Please enter your email below to subscribe
After living for six weeks in the transport zone of Sheremetyevo Airport in Moscow, Edward Snowden has been granted temporary asylum. It’s been almost two months since he went public with information about what he called the NSA’s “architecture of oppression.” He called himself Verax – Latin for truthful – when he first approached journalists with documents revealing multiple NSA digital surveillance programs, and the German arm of Transparency International is awarding him its Whistleblower of the Year Award. But Snowden has been stripped of his U.S. Passport and charged with espionage. He claims he risked his liberty to expose widespread violation of American citizens’ civil liberties and a flagrant abuse of power; the White House welcomed a discussion about balancing national security interests against individual privacy concerns shortly after Snowden’s first public appearance. The debate, however, has died down, although in a rare bipartisan effort, moderate House Democrats and Tea Party Republicans joined forces and almost succeeded in defunding the NSA’s domestic cell phone surveillance program last week. Even though the media coverage of Snowden and his leaks has devolved into a Tom Clancy version of Where’s Waldo?, questions have been focused on the legality, nature and scope of the U.S. military and intelligence communities’ counter-terrorism digital surveillance programs. Is anyone watching them while they watch us?
The 9/11 Commission understood the tension between counter-terrorism and Constitutional rights and recommended that a task force be created to review the implementation of the Patriot Act and other counter-terrorism measures to insure the protection of privacy and other civil liberties in a post 9/11 world. The Intelligence Reform and Terrorism Prevention Act of 2004 provided for the creation of the Privacy and Civil Liberties Oversight Board (PCLOB). As originally constituted, all five of its members were appointed by the President and it was an arm of the Executive Branch. When the first PCLOB, appointed by President George W. Bush, attempted to forward its first report to Congress, the White House edited the critical sections out. Thereafter the lone Democrat on the panel resigned and a rethinking of how the PCLOB should operate ensued.
In 2007, new legislation was passed, establishing the PCLOB’s independence from the President, requiring that membership be divided between the political parties and that all five Presidential appointees receive Senate confirmation, and giving it subpoena power. President Bush’s appointees were not confirmed before he left office.
The intelligence community and civil libertarians waited for President Obama to pick his own PCLOB, but nothing happened. Repeatedly, members of Congress and privacy groups demanded that the President take action. They urged him to act quickly because amendments to the Patriot Act, enhanced airport security measures, the increasing use of cell phone tracking data, and general expansion of domestic and international surveillance was going forward without the review and oversight the PCLOB could provide.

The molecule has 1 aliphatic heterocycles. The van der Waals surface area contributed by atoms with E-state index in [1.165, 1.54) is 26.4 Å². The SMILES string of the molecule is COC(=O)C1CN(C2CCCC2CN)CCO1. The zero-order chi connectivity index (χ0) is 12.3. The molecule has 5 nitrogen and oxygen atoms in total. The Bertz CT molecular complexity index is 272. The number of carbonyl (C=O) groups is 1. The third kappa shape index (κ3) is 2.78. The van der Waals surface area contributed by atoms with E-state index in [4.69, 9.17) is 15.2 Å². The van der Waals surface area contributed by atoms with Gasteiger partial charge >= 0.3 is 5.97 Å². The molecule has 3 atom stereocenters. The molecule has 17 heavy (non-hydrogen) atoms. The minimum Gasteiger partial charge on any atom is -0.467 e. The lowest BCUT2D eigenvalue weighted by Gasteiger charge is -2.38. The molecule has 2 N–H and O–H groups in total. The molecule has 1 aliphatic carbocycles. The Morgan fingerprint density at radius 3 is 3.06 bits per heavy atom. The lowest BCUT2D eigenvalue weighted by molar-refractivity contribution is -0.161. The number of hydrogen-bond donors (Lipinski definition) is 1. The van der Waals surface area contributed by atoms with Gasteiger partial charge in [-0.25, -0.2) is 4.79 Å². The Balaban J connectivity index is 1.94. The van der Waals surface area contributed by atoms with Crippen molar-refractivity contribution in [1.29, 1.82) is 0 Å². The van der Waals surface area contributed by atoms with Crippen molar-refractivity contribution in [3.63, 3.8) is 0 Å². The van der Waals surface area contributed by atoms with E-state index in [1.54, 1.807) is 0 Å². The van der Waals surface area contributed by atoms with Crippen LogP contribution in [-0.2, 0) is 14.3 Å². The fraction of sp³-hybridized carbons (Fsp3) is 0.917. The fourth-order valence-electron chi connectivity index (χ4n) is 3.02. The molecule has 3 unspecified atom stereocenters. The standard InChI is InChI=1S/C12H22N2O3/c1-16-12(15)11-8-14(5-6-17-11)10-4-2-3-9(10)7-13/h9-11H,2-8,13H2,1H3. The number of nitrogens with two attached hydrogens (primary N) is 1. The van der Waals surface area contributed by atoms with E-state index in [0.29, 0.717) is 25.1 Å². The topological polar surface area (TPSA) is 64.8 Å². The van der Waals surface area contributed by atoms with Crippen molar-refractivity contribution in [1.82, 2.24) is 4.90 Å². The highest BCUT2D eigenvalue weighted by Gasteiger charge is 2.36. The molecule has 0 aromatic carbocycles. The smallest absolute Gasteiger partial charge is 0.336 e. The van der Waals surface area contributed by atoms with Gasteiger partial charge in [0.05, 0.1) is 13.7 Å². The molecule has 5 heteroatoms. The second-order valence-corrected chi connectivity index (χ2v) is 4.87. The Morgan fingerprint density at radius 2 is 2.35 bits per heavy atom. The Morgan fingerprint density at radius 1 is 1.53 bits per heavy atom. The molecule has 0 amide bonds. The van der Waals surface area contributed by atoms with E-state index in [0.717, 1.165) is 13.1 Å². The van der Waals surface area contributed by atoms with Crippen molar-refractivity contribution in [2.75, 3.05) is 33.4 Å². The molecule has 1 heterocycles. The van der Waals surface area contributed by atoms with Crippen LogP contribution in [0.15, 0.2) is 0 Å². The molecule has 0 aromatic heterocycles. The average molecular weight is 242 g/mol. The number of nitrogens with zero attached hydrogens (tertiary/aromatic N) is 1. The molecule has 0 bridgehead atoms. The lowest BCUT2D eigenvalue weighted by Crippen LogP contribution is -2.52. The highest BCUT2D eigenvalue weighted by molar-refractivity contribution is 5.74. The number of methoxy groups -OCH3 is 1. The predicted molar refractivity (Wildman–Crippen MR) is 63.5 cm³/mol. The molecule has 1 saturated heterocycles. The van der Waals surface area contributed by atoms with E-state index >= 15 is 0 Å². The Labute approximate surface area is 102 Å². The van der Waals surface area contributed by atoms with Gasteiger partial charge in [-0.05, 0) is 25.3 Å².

In January 2011, President Obama finally nominated two members to the board, and a little less than a year nominated three more. The Senate confirmed four of the five members, leaving the vital position of chairman vacant. Finally, in May 2013 the Senate approved David Medine’s appointment as chair.
Almost ten years after the 9/11 Commission initially recommended its creation, the PCLOB held its first public working session on July 9, 2013. This hearing focused on the collection of U.S. citizens’ cell phone metadata. Representatives from government, civil libertarians, and technology experts debated its legality, necessity, breadth, and the ultimate use of this information. No conclusions were reached. It was, essentially, the PCLOB’s first real meeting since 2007. The Board and panelists agreed that the U.S. Government appears to be attempting to monitor 21st century data analytics using 20th century auditing methods.
Testimony before the PCLOB suggested that as a first step, in order for the PCLOB, Congress, or any other watchdog to have real teeth, a system of accountability, as facile and comprehensive as the technology that collects and sorts this mass of data in the first place, had to be implemented. MIT Professor Daniel Weitzner explained to the PCLOB that accountable systems technology does just that. The big data technology that amasses the massive data haystacks described by Edward Snowden and finds the few precious needles buried within them, also keeps the barn doors closed and errant data farmers and snoopers away. There was no discussion of whether the U.S. intelligence network has incorporated this software into their data-gathering networks.
The PCLOB closed the hearing seeking public comment, especially from companies like Google and AT&T who collect this morass of information for the U.S. Government and has promised to provide its first report soon. With the PCLOB now operational, it remains to be seen whether it will recommend that 21st technology now be used to help them and others watch the watchers and enable the U.S. Government to protect national security without creating the impression it is sacrificing civil liberties.